Kevin Obregon was drawing before he could speak. Now he’s drawing up big plans for his new gallery. The Little Forest Hills resident recently was named director of Nine Eyes Studio in Deep Ellum, an art gallery and tattoo studio rolled into one.
Obregon brings years of experience to the table — just none as a director. He has worked as an artist, photographer, writer and video game designer, but gallery director is new to him.
“I’m not really sure I know what I’m doing,” he says.
But he knows what he wants the gallery to accomplish. Instead of inviting people to simply look at finished pieces of art, Obregon wants visitors to experience the art-making process.
“So much of it is not production but destruction. So much is correction,” he says. “I want to open up a narrative that’s often missing in contemporary art.”
To demonstrate this, Obregon is hosting a series of shows called EyeOpeners in which he allows visitors to watch him paint, often with help from friends.
“It’s cool because people can look at one wall and see a finished piece and then look behind them and see one in the process,” he says.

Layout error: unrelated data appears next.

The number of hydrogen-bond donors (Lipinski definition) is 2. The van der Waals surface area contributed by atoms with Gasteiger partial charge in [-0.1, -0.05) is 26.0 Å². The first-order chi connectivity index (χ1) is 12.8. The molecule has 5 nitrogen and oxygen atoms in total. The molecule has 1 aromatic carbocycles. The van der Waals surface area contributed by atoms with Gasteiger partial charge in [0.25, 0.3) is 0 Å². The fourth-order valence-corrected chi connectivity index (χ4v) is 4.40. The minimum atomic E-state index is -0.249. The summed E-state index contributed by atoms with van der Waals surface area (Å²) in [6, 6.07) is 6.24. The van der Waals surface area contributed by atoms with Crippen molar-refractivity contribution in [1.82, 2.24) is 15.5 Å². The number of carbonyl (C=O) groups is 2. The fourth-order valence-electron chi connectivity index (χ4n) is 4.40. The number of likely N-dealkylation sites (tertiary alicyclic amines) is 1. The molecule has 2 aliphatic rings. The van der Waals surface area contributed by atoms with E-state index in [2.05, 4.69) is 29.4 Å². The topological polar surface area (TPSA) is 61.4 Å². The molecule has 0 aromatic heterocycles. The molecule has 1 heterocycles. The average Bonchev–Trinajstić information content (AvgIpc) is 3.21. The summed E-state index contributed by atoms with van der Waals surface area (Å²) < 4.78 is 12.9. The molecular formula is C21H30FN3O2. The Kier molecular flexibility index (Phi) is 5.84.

He held the first in the series in June, painting for 27 hours straight. His painting took on many different forms throughout the marathon, which onlookers would never be aware of by just looking at the finished product. Though the experiment got the point across, Obregon won’t be painting for a day straight again without some help organizing the event.
“I was a walking zombie by the end of it. I don’t even remember if anyone showed up,” he says. “I was having to do everything. I feel like I should’ve had cymbals on my knees and a bass drum strapped to my tummy.”
In his own art, some of which neighbors can see in the gallery, Obregon uses whatever he can find. He has used cake-icing knives to spread paint, old closet doors and pieces of fence as canvas, and house paint instead of more expensive artists’ paints. He has even painted over old paintings. This habit of using “reclaimed items” is easier on his budget, and since he doesn’t receive a salary for his work as director, he’s willing to shave expenses wherever he can.
“When you look at the piece, you’re not seeing house paint. You see beautiful pieces,” he says. “It adds to the mystique.”
No matter what he gets himself into, whether it’s house paint or painting marathons, Obregon loves what he does.
“If you asked me what I want to do when I grow up, if I ever grow up, it would have to be doing this,” he says.
For information about Nine Eyes Studio, call 214.841.EYES.
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